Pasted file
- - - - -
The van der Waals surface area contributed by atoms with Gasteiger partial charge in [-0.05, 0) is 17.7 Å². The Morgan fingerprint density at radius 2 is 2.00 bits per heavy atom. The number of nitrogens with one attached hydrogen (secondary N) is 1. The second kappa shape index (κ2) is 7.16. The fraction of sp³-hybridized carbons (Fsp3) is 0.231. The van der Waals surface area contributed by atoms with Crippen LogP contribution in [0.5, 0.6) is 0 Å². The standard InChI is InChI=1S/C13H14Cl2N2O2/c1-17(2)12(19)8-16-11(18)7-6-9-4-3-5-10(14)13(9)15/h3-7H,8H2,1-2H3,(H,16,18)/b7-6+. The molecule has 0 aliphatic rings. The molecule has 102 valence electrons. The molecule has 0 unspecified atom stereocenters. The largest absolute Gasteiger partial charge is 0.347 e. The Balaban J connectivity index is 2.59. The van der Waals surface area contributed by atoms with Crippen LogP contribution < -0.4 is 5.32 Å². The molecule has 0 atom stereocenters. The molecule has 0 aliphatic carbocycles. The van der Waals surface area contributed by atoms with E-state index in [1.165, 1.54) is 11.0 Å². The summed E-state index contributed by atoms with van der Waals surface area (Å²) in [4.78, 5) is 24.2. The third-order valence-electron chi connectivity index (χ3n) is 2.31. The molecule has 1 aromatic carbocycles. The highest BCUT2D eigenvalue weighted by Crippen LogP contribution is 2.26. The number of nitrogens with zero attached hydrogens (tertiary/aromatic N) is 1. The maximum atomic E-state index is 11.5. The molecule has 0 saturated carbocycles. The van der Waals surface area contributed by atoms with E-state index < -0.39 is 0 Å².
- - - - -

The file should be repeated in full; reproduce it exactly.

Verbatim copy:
The van der Waals surface area contributed by atoms with Gasteiger partial charge in [-0.05, 0) is 17.7 Å². The Morgan fingerprint density at radius 2 is 2.00 bits per heavy atom. The number of nitrogens with one attached hydrogen (secondary N) is 1. The second kappa shape index (κ2) is 7.16. The fraction of sp³-hybridized carbons (Fsp3) is 0.231. The van der Waals surface area contributed by atoms with Crippen LogP contribution in [0.5, 0.6) is 0 Å². The standard InChI is InChI=1S/C13H14Cl2N2O2/c1-17(2)12(19)8-16-11(18)7-6-9-4-3-5-10(14)13(9)15/h3-7H,8H2,1-2H3,(H,16,18)/b7-6+. The molecule has 0 aliphatic rings. The molecule has 102 valence electrons. The molecule has 0 unspecified atom stereocenters. The largest absolute Gasteiger partial charge is 0.347 e. The Balaban J connectivity index is 2.59. The van der Waals surface area contributed by atoms with Crippen LogP contribution < -0.4 is 5.32 Å². The molecule has 0 atom stereocenters. The molecule has 0 aliphatic carbocycles. The van der Waals surface area contributed by atoms with E-state index in [1.165, 1.54) is 11.0 Å². The summed E-state index contributed by atoms with van der Waals surface area (Å²) in [4.78, 5) is 24.2. The third-order valence-electron chi connectivity index (χ3n) is 2.31. The molecule has 1 aromatic carbocycles. The highest BCUT2D eigenvalue weighted by Crippen LogP contribution is 2.26. The number of nitrogens with zero attached hydrogens (tertiary/aromatic N) is 1. The maximum atomic E-state index is 11.5. The molecule has 0 saturated carbocycles. The van der Waals surface area contributed by atoms with E-state index < -0.39 is 0 Å².